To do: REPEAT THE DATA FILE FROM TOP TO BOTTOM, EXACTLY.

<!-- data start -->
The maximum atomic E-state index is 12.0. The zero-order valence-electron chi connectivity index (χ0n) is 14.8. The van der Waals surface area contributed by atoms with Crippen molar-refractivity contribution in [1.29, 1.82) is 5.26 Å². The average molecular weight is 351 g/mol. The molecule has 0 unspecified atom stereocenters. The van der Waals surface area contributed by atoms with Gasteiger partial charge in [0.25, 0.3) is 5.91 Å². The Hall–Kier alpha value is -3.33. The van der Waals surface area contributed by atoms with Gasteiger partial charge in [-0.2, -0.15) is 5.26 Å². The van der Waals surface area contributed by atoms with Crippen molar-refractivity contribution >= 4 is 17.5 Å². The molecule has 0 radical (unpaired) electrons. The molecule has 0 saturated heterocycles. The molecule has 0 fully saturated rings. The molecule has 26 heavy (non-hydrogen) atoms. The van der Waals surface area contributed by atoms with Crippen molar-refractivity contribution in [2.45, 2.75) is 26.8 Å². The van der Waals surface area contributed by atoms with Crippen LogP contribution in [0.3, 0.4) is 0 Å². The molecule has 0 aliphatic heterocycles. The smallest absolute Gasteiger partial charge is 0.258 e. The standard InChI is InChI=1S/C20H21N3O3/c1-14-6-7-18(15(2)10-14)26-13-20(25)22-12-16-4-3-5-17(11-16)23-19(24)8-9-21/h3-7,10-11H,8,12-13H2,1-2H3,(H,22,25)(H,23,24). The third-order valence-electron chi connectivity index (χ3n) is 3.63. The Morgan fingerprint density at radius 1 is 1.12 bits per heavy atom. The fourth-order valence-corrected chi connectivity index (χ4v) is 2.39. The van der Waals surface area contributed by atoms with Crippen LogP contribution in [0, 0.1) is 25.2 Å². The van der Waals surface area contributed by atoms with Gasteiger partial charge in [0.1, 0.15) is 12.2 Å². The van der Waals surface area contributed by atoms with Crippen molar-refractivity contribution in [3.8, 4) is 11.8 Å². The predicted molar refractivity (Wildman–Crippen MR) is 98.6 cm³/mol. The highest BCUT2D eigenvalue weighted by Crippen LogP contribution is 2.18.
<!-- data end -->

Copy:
The maximum atomic E-state index is 12.0. The zero-order valence-electron chi connectivity index (χ0n) is 14.8. The van der Waals surface area contributed by atoms with Crippen molar-refractivity contribution in [1.29, 1.82) is 5.26 Å². The average molecular weight is 351 g/mol. The molecule has 0 unspecified atom stereocenters. The van der Waals surface area contributed by atoms with Gasteiger partial charge in [0.25, 0.3) is 5.91 Å². The Hall–Kier alpha value is -3.33. The van der Waals surface area contributed by atoms with Gasteiger partial charge in [-0.2, -0.15) is 5.26 Å². The van der Waals surface area contributed by atoms with Crippen molar-refractivity contribution >= 4 is 17.5 Å². The molecule has 0 radical (unpaired) electrons. The molecule has 0 saturated heterocycles. The molecule has 0 fully saturated rings. The molecule has 26 heavy (non-hydrogen) atoms. The van der Waals surface area contributed by atoms with Crippen molar-refractivity contribution in [2.45, 2.75) is 26.8 Å². The van der Waals surface area contributed by atoms with Crippen LogP contribution in [0.3, 0.4) is 0 Å². The molecule has 0 aliphatic heterocycles. The smallest absolute Gasteiger partial charge is 0.258 e. The standard InChI is InChI=1S/C20H21N3O3/c1-14-6-7-18(15(2)10-14)26-13-20(25)22-12-16-4-3-5-17(11-16)23-19(24)8-9-21/h3-7,10-11H,8,12-13H2,1-2H3,(H,22,25)(H,23,24). The third-order valence-electron chi connectivity index (χ3n) is 3.63. The Morgan fingerprint density at radius 1 is 1.12 bits per heavy atom. The fourth-order valence-corrected chi connectivity index (χ4v) is 2.39. The van der Waals surface area contributed by atoms with Crippen LogP contribution in [0, 0.1) is 25.2 Å². The van der Waals surface area contributed by atoms with Gasteiger partial charge in [0.1, 0.15) is 12.2 Å². The van der Waals surface area contributed by atoms with Crippen molar-refractivity contribution in [3.8, 4) is 11.8 Å². The predicted molar refractivity (Wildman–Crippen MR) is 98.6 cm³/mol. The highest BCUT2D eigenvalue weighted by Crippen LogP contribution is 2.18.